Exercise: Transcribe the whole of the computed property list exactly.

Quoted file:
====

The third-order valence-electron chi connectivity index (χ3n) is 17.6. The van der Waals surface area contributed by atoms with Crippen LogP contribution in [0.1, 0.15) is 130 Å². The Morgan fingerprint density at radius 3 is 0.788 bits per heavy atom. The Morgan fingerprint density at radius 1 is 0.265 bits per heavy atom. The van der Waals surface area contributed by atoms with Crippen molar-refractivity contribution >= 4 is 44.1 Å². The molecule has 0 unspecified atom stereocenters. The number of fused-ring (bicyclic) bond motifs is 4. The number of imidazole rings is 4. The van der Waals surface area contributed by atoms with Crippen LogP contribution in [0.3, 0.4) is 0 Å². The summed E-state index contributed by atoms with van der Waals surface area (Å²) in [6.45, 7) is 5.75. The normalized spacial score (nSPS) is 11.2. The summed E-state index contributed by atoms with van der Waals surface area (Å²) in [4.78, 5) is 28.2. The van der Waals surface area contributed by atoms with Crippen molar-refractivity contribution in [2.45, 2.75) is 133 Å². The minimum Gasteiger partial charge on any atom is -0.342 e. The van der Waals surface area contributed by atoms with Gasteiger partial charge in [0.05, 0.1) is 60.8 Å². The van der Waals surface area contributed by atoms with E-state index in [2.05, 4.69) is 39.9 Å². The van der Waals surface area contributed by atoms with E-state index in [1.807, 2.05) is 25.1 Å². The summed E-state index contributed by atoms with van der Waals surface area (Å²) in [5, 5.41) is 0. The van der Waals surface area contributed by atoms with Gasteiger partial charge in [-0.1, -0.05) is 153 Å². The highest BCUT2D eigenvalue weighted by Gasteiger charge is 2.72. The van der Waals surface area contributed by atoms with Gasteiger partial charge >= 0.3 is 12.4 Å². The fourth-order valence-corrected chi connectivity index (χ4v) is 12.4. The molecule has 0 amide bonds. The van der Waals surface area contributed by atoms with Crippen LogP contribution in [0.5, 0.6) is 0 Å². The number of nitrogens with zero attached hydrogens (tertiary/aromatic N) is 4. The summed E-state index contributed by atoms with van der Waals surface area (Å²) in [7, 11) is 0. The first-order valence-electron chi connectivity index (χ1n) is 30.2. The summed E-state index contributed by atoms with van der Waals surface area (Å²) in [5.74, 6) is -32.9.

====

The third-order valence-electron chi connectivity index (χ3n) is 17.6. The van der Waals surface area contributed by atoms with Crippen LogP contribution in [0.1, 0.15) is 130 Å². The Morgan fingerprint density at radius 3 is 0.788 bits per heavy atom. The Morgan fingerprint density at radius 1 is 0.265 bits per heavy atom. The van der Waals surface area contributed by atoms with Crippen molar-refractivity contribution >= 4 is 44.1 Å². The molecule has 0 unspecified atom stereocenters. The number of fused-ring (bicyclic) bond motifs is 4. The number of imidazole rings is 4. The van der Waals surface area contributed by atoms with Crippen LogP contribution in [0.3, 0.4) is 0 Å². The summed E-state index contributed by atoms with van der Waals surface area (Å²) in [6.45, 7) is 5.75. The normalized spacial score (nSPS) is 11.2. The summed E-state index contributed by atoms with van der Waals surface area (Å²) in [4.78, 5) is 28.2. The van der Waals surface area contributed by atoms with Crippen molar-refractivity contribution in [2.45, 2.75) is 133 Å². The minimum Gasteiger partial charge on any atom is -0.342 e. The van der Waals surface area contributed by atoms with Gasteiger partial charge in [0.05, 0.1) is 60.8 Å². The van der Waals surface area contributed by atoms with E-state index in [2.05, 4.69) is 39.9 Å². The van der Waals surface area contributed by atoms with E-state index in [1.807, 2.05) is 25.1 Å². The summed E-state index contributed by atoms with van der Waals surface area (Å²) in [5, 5.41) is 0. The van der Waals surface area contributed by atoms with Gasteiger partial charge in [-0.1, -0.05) is 153 Å². The highest BCUT2D eigenvalue weighted by Gasteiger charge is 2.72. The van der Waals surface area contributed by atoms with Gasteiger partial charge >= 0.3 is 12.4 Å². The fourth-order valence-corrected chi connectivity index (χ4v) is 12.4. The molecule has 0 amide bonds. The van der Waals surface area contributed by atoms with Crippen LogP contribution in [0.5, 0.6) is 0 Å². The number of nitrogens with zero attached hydrogens (tertiary/aromatic N) is 4. The summed E-state index contributed by atoms with van der Waals surface area (Å²) in [7, 11) is 0. The first-order valence-electron chi connectivity index (χ1n) is 30.2. The summed E-state index contributed by atoms with van der Waals surface area (Å²) in [5.74, 6) is -32.9.